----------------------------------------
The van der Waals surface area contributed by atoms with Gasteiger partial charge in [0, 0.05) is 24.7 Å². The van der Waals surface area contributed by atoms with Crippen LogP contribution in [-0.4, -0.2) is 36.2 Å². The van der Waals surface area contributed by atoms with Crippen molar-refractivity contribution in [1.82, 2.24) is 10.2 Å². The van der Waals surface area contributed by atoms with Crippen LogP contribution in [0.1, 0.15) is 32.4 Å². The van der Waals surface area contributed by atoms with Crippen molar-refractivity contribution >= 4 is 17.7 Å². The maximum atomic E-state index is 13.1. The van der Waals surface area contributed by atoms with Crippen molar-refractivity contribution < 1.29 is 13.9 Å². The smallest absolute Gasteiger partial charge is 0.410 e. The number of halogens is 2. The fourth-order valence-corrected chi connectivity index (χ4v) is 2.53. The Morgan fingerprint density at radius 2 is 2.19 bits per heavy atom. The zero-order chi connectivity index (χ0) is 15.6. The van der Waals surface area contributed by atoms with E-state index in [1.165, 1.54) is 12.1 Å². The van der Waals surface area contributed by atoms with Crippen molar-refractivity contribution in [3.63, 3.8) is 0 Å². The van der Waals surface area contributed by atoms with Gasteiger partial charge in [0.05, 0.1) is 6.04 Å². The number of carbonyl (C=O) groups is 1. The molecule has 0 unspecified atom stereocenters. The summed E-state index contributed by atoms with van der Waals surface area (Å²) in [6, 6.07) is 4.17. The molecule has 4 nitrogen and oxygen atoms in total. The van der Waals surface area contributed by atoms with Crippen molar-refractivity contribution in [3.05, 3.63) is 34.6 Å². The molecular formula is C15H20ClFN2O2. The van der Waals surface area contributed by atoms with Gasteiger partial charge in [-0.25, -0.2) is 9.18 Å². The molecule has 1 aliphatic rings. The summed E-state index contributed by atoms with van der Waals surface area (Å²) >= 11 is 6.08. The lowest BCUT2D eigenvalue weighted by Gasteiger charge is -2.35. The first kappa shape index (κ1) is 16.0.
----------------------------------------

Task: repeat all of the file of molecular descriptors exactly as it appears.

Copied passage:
The van der Waals surface area contributed by atoms with Gasteiger partial charge in [0, 0.05) is 24.7 Å². The van der Waals surface area contributed by atoms with Crippen LogP contribution in [-0.4, -0.2) is 36.2 Å². The van der Waals surface area contributed by atoms with Crippen molar-refractivity contribution in [1.82, 2.24) is 10.2 Å². The van der Waals surface area contributed by atoms with Crippen LogP contribution in [0.1, 0.15) is 32.4 Å². The van der Waals surface area contributed by atoms with Crippen molar-refractivity contribution >= 4 is 17.7 Å². The maximum atomic E-state index is 13.1. The van der Waals surface area contributed by atoms with Crippen molar-refractivity contribution < 1.29 is 13.9 Å². The smallest absolute Gasteiger partial charge is 0.410 e. The number of halogens is 2. The fourth-order valence-corrected chi connectivity index (χ4v) is 2.53. The Morgan fingerprint density at radius 2 is 2.19 bits per heavy atom. The zero-order chi connectivity index (χ0) is 15.6. The van der Waals surface area contributed by atoms with E-state index in [1.165, 1.54) is 12.1 Å². The van der Waals surface area contributed by atoms with Crippen molar-refractivity contribution in [3.63, 3.8) is 0 Å². The van der Waals surface area contributed by atoms with Gasteiger partial charge in [0.05, 0.1) is 6.04 Å². The number of carbonyl (C=O) groups is 1. The molecule has 0 unspecified atom stereocenters. The summed E-state index contributed by atoms with van der Waals surface area (Å²) in [6, 6.07) is 4.17. The molecule has 4 nitrogen and oxygen atoms in total. The van der Waals surface area contributed by atoms with Crippen molar-refractivity contribution in [3.05, 3.63) is 34.6 Å². The molecular formula is C15H20ClFN2O2. The van der Waals surface area contributed by atoms with Gasteiger partial charge in [-0.25, -0.2) is 9.18 Å². The molecule has 1 aliphatic rings. The summed E-state index contributed by atoms with van der Waals surface area (Å²) >= 11 is 6.08. The lowest BCUT2D eigenvalue weighted by Gasteiger charge is -2.35. The first kappa shape index (κ1) is 16.0.